Ambulatory COVID-19 is associated with a substantial increase in excess venous thromboembolism (VTE), which is substantially higher among unvaccinated individuals, and increases with older age, in men, and in patients with obesity. These are the findings of a retrospective study published in JAMA Internal Medicine.

Researchers conducted a population-based cohort study to explore the clinical and genetic risk factors for the development of post–COVID-19 VTE. They also investigated the association between ambulatory COVID-19 and short-term risk for VTE and examined the potential protective role played by vaccination in these individuals.

The current study included participants in England from the UK Biobank who were alive on March 1, 2020. All participants comprised patients with SARS-CoV-2 infection that was confirmed by a positive polymerase chain reaction (PCR) test between March 1, 2020, and September 30, 2021, who were then propensity-score matched to COVID-19–naïve individuals during the same time period. All individuals with a history of VTE who used antithrombotic drugs (1 year prior to the index dates) or tested positive for COVID-19 in the hospital were excluded from the study.

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The primary study outcome was a composite of VTE, including deep vein thrombosis or pulmonary embolism, which was reported 30 days following COVID-19 infection. All eligible study participants were followed up for 30 days after the index date, since VTE that occurred after 30 days was much less likely to be linked to a SARS-CoV-2 infection.

Among a total of 407,311 participants from the UK Biobank, 26,210 had COVID-19 during the study period. Following application of exclusion criteria, 83.0% (21,724 of 26,210) of infected individuals and 83.6% (317,943 of 380,398) of noninfected individuals were eligible for analysis. Among all of the SARS-CoV-2 infections, 2877 and 18,847 were tested in hospital and outpatient settings, respectively, with only the latter included in the subsequent analysis.

Results of the study showed that among 18,818 outpatients with COVID-19 (mean age, 64.3±8.0 years; 10,580 women) and 93,179 matched uninfected participants (mean age, 64.3±7.0 years; 52,177 women), the presence of SARS-CoV-2 infection was associated with an increased risk for VTE in 30 days (incidence rates of 50.99 and 2.37 per 1000 person-years in infected and uninfected individuals, respectively; hazard ratio [HR], 21.42; 95% CI, 12.63-36.31).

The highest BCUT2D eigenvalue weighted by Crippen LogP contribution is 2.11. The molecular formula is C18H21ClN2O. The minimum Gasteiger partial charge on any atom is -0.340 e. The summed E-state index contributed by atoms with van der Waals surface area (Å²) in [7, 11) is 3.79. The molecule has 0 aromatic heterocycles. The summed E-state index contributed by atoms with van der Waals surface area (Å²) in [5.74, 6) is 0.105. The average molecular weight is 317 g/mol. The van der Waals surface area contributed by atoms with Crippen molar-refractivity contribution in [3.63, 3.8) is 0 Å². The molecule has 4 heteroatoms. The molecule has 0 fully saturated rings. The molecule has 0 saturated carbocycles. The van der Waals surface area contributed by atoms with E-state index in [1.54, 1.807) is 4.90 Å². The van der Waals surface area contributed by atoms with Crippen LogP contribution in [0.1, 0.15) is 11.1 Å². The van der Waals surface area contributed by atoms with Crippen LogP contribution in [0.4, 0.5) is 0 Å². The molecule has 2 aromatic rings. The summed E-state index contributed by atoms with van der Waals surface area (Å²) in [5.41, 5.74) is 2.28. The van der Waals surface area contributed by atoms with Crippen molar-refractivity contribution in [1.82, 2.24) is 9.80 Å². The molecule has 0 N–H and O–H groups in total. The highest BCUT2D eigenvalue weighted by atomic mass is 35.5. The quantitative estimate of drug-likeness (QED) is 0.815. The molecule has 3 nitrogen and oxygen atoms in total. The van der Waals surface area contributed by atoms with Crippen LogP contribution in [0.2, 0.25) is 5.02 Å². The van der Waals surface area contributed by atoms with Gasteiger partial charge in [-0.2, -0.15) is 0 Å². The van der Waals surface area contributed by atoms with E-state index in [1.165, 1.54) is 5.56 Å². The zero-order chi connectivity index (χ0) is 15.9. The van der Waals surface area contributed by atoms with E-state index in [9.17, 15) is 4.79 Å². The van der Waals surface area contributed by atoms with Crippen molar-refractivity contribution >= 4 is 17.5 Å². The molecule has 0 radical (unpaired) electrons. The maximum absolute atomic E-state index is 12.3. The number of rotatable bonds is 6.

The risk for VTE was significantly attenuated, however, among fully vaccinated individuals (HR, 5.95; 95% CI, 1.82-19.50; P =.02). Among participants with
COVID-19, older age (adjusted HR [aHR] per 10 years, 1.87; 95% CI, 1.50- 2.33),

male sex (aHR, 1.69; 95% CI, 1.30-2.19), and obesity (aHR, 1.83; 95% CI, 1.28-2.61), all were independently associated with a higher risk for VTE.

With respect to genetic risk factors, participants with inherited thrombophilia had a higher risk for VTE following a SARS-CoV-2 infection compared with those without the condition (aHR, 2.05; 95% CI, 1.15-3.66). For each risk variant, the aHRs were 2.17 (95% CI, 1.13-4.15) for factor V Leiden carriers and 1.52 (95% CI, 0.48- 4.79) for prothrombin G20210A carriers.

Overall, the researchers found that ambulatory patients with COVID-19 had a higher risk for VTE. “This risk was much higher among unvaccinated individuals and increased with older age, in men, and in patients with obesity,” the researchers stated.

The researchers concluded that the findings from the current study “call for targeted prevention and tailored thromboprophylaxis strategies for post–COVID-19 VTE in outpatient settings and suggest an etiological role of inherited thrombophilia.”

Several limitations of the current study warrant mention. Residual confounding cannot be excluded in this observational analysis, although robust statistical approaches for causal inference were applied. Further, the study was performed in an antithrombotic use–naïve population, as well as prior to the availability of monoclonal antibody infusions and antiviral agents. It remains unclear whether these treatments can mitigate ambulatory COVID-19–related VTE risk.

Disclosure: Some of the study authors have declared affiliations with biotech, pharmaceutical, and/or device companies. Please see the original reference for a full list of authors’ disclosures. 

This article originally appeared on Neurology Advisor